Posted: Tue 3rd Dec 2019
Brands with purpose are expected to grow at twice the rate of those without a social or environmental responsibility focus. The latest data and research released tell us to find a purpose to crack growth. Vhari Russell, Enterprise Nation member and managing director at The Food Marketing Experts, takes a look to see what this means.
For its Purpose 2020 research, Kantar Consulting interviewed 20,000 consumers and carried out 100 deep dive interviews with brands to find that brands with a high sense of purpose have had their brand value increase by 175% over the past 12 years. This was against a medium growth of 86% and a growth rate of 70% for brands with a low sense of purpose.
Clearly this indicates that consumers' expectations have changed and that there is now an expectation on brands to use their power for positive change.
Purpose is defined as "the reason for which something is done or created or for which something exists". Bearing in mind that brand purpose is not a substitute for your brand positioning, it does however give you credibility to talk about it and focus on something that is positive for both your brand and the consumer.
For any new or small brand, the challenge will be to get the balance bright between commercials and impact. Anyone looking for investment will know there is a fine balance between demonstrating ROI and at the same time a kindness to the planet and people. The key to it according to Kantar is "the best in class brands are able to rally their purpose behind themselves".
The fastest growing shoe brand in the world is Allbirds. With a grant from the New Zealand wool industry in 2014, Tim Brown and Joey Zwillinger created a sustainable shoe from wool, which went on to be called the 'most comfortable shoe in the world' by Time Magazine.
They have three principles that they live by. 1. Keep it simple 2. Be transparent and 3. Use your praise.
Allbirds didn't market themselves as the most comfortable shoe but have used this praise in all their marketing communications. The now cult brand has gone on to create a sole made of sugarcane and shared the rights to the technology with the whole industry. The brand racked up $100m in revenues over the first two years in market. Their communications across all platforms consistently focuses on ethical credentials and messaging, but with an emphasis on getting feedback directly from followers.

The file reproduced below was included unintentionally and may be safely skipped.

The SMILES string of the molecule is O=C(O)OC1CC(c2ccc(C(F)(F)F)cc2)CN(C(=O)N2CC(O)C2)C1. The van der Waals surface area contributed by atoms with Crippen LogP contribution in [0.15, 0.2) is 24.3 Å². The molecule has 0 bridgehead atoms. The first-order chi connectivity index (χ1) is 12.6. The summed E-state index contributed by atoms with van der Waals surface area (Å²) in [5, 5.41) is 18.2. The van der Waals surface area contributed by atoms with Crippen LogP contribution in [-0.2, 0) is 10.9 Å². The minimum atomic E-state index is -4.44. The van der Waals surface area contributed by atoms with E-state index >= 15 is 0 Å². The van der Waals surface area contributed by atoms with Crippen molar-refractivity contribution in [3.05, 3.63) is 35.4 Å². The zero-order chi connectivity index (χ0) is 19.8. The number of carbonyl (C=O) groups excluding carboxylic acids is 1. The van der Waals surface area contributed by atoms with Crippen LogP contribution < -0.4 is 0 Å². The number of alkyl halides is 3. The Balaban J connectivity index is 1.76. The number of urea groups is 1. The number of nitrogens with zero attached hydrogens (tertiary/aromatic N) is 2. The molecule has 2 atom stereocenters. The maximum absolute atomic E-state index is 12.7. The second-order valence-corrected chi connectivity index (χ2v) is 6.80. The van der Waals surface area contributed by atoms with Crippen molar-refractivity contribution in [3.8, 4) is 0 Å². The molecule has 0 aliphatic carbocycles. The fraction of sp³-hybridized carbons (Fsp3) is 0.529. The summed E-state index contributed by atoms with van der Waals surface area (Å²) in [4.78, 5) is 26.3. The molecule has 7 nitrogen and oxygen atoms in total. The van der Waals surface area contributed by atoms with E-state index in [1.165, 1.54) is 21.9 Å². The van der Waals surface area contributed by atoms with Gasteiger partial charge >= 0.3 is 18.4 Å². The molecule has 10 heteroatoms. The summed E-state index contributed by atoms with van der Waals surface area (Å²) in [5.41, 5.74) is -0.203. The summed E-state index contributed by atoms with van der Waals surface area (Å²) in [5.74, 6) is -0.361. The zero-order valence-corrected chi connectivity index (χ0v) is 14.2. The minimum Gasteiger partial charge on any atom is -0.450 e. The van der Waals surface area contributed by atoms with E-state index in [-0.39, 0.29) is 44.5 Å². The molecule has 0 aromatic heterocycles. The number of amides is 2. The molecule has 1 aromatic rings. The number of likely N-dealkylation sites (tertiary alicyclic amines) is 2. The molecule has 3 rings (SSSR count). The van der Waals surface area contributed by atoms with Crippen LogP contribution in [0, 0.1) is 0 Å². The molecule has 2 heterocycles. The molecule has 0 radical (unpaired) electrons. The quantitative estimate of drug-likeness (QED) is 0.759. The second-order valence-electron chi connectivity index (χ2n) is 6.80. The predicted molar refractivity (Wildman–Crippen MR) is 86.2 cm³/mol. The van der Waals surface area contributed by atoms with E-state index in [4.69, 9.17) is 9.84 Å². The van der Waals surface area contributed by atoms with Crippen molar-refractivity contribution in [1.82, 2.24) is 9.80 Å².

Unilever has reported that their portfolio of brands taking action for people and planet grew 69% faster than the rest of their business in 2018. Named as the company's 28 Sustainable Brands, they accounted for 75% of growth. They have stated clearly that "in the future every brand will be a brand with purpose".
Ultimately the numbers speak for themselves, and Unilever continues to take the approach that brands must not just talk about environmental and social issue but need to follow up with action and demonstrate their commitment to making a difference.
The fast-growing Tony's Chocolate brand is wearing purpose on its sleeve. Sales are growing at over 50% year on year led by the key message of "Slave free the norm in chocolate". The message is clear across every touchpoint and staff are seen championing their mission at every opportunity.
The company's website states what it stands for and why and there is a clear call to action to get involved, supported by solid results. Based on the support for the compny's petitions and engagement, consumers are truly buying into this purpose-led food brand.
The challenge for founders, marketers and brand developers is to manage a fine line between making a connection with purpose-driven messaging and missing the market completely (evident in recent McDonalds and Coca Cola adverts). Consider carefully your way of engaging, be clear with your message and remain true to your values. And if needs be, be courageous. Consumers will recognise this and appreciate it.
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